How to Legally Manipulate Stock Prices

Institutional investors can move stock prices to their advantage

Businessman using graphs on screen
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Manipulating stock prices is actually fairly easy, and it's done more often than you might think. Achieving it in a perfectly legal way is no more difficult.

The problem for individual stock investors is they don't have ready access to these techniques and, consequently, they often end up on the losing end of these schemes. This is one of those situations where a little knowledge can go a very long way.

The Basic Process  

There are many ways to accomplish the same result and this one is pretty basic, but it works and it's relatively simple to accomplish. Here's what happens. 

Let's say that a big institutional investor in hedge funds, mutual funds and insurance companies zeroes in on a stock that it owns and it begins selling. As the investor dumps the stock onto the market, the price will naturally begin to nosedive. Other investors might panic so now they begin to unload the stock as well. As a result, the price continues to fall.

At some point, the institutional investor decides that it's time to jump back in and it begins an aggressive buying program. Soon other investors notice that the price is rising again, and they also begin to buy. This also pushes the price up higher.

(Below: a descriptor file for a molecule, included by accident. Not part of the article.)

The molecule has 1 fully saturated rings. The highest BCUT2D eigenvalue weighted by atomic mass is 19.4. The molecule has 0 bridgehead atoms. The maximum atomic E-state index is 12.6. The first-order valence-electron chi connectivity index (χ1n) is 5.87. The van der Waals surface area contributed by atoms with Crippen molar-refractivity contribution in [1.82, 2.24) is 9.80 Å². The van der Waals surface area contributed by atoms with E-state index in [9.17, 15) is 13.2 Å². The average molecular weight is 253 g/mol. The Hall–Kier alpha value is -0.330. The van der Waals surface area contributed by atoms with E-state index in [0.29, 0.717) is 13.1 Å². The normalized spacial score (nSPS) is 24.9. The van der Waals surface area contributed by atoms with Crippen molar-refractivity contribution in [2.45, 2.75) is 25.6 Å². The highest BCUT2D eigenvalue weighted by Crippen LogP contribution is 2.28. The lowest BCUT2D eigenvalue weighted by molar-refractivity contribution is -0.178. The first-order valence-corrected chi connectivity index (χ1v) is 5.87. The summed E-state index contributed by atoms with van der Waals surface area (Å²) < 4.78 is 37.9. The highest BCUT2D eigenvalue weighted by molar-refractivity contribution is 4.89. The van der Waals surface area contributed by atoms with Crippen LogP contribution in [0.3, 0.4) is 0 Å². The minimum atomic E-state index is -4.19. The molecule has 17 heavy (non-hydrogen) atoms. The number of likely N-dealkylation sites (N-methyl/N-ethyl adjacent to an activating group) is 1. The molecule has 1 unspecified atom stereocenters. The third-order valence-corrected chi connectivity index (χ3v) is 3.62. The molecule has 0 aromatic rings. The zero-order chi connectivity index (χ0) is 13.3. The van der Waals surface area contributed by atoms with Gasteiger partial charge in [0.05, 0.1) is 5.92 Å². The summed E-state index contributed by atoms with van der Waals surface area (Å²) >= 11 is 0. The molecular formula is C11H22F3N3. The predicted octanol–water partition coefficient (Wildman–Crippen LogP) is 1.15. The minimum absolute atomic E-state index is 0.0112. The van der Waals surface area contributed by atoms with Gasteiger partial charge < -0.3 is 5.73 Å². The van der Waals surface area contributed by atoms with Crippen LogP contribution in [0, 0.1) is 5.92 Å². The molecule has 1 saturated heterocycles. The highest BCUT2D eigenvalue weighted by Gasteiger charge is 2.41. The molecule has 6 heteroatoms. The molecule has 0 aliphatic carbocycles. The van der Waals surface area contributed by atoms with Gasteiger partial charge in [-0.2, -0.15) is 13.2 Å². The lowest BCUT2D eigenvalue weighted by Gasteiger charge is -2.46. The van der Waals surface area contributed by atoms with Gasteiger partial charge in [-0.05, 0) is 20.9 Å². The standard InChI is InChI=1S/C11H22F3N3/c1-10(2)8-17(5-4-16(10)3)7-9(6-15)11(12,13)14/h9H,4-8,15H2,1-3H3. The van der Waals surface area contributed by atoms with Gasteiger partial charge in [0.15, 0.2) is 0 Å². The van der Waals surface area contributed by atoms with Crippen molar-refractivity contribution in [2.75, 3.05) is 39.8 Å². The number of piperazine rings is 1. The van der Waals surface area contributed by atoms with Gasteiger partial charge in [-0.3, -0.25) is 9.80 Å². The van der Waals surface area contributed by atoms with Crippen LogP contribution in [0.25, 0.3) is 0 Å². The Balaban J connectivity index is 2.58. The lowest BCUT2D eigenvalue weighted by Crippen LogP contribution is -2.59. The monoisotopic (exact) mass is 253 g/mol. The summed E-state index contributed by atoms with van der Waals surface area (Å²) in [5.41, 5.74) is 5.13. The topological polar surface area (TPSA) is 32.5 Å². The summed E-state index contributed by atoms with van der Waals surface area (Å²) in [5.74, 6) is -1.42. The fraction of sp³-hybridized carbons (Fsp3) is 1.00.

The cycle can begin again when the price is sufficiently high, and it often does. 

What Happened Here?

What has happened is that an institutional investor, through its purchasing power, has the ability to drive prices down then buy back into the stock at a low price.

It rides that price up as others join the rally and it pockets a hefty profit as a result. This is called the slingshot effect and it was well described in a much-quoted article by Jason Schwarz back in 2009. He was referring specifically to Apple stock.

Is it legal? Yes. Can you ride the wave, too?

Maybe, but more important, you can learn a lesson from it. 

What's in It for an Individual Investor?

This same scenario happens with other stocks as well, and there's a lesson here for individual investors. The lesson for the average investor is never to count on short-term gains in a stock because those could evaporate very quickly for what appears to be no apparent reason. You can count on there being an underlying reason, however. You just might not know what it is at the time.

If you have a good profit in a stock, you might want to consider taking some off the table by selling part of your holdings. This way, if the stock is used in a manipulating scheme or something else happens that causes the price to fall, you've captured part of your gains and avoided some loses.

Note: Always consult with a financial professional for the most up-to-date information and trends. This article is not investment advice and it is not intended as investment advice.